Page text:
Back to the Elephant…
Ok, so back to Stunning Strike. It’s a tricky one because without it monks are kinda useless, but it’s so powerful that playing a monk basically becomes all about how many monsters you can stun in a turn.
A few ways you could deal with it, as a DM, would be:
1. One Stunning Strike per creature per turn…
If a creature succeeds its saving throw against being stunned, it is immune to the effects of Stunning Strikes until the start of its next turn.
The most annoying thing about Stunning Strike is that monks can keep doing it to a creature until they fail… it feels anti-D&D that you can force a result this way, but the monks’s Flurry of Blows, used in combination with SS, seems to accidentally enable that. This rule legislates against that.
2. Change Stunned condition
By making stunned condition less punitive, SS would become less of a problem. I had a go here, although not totally happy with the results.
3. The Bigger They Are, The Harder They Are to Stun
Another option to fix Stunning Strike would be to introduce a scaling cost to stun creatures depending on their size. It feels to me that stunning a hill giant should be several times harder than stunning a guard (and not just 15% percentage harder, based on the hill giant’s better Constitution).
Size doesn’t seem to matter much in 5e, but I’ve always argued that it should, so I’d rule that the ki point cost for attempting stunning strike is:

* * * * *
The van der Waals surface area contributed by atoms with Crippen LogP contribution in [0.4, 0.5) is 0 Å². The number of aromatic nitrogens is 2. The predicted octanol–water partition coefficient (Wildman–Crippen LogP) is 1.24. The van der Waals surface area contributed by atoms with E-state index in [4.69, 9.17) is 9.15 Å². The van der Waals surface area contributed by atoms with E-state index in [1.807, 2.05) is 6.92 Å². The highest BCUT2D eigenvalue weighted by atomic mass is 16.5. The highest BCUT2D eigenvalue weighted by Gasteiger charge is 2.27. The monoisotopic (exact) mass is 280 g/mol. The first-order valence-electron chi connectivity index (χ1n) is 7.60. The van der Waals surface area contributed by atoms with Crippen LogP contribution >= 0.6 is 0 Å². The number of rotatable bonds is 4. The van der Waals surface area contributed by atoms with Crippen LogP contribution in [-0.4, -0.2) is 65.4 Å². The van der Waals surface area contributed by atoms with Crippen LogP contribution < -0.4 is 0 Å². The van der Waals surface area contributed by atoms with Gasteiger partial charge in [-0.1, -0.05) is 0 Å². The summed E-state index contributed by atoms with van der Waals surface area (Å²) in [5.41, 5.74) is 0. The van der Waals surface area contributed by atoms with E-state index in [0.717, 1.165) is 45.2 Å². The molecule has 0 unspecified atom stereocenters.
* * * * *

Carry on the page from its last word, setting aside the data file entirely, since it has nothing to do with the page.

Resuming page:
1 ki point – medium or smaller creature
2 ki points – large creature
3 ki points – huge creature
4 ki points – gargantuan creature
A Stunning Buff…
With one hand I taketh away, but another I giveth. I would rule that whenever a (5th level or higher) monk scores a critical hit, the target must save vs. Stunning Strike or be stunned (no ki points required).
One very obvious solution for fixing monks is to simply give them more ki, but on my tables, at least, short rests are taken between nearly every combat, and combats typically only last 3-4 rounds, so I am a bit reluctant to play with that balance for now. (By giving monks a chance to use Deflected Missiles and Stunning Strikes with no ki cost, I’m reducing the tax on the limited resource anyhow).
What I might advocate is spending an action to regain some or all of your ki in combat (if so I would rule that you would get them back at the start of your next turn, not the end of the current one [so you couldn’t use Patient Defense while recharging]). This effectively ensures that you have ki for every encounter, and even gives you a strategic decision to make during a longer boss or horde fight.
Overall, while my suggestions haven’t fixed the fact that monks don’t deal much damage (there are plenty of other classes that do that, and I feel the monk isn’t supposed to specialise in damage dealing), with three simple changes we’ve dramatically improved the monk’s defensive capabilities, allowing them to live long enough to be the versatile and mobile melee combatants they are supposed to be.
More Monk-eying Around
In a recent post I stat-ed out the rather sexy meteor hammer weapon, as wielded by Gogo Yubari in Kill Bill, and created a new feat to go with it.
While the feat introduces more competition for that precious bonus action, I think one could make an interesting build around doing damage from 10 feet away and maximising getting opportunity attacks.
The monks definitely feel like a divisive class in 5th edition Dungeons & Dragons, so I’d be interested to hear about your thoughts and experiences either as a player or a DM.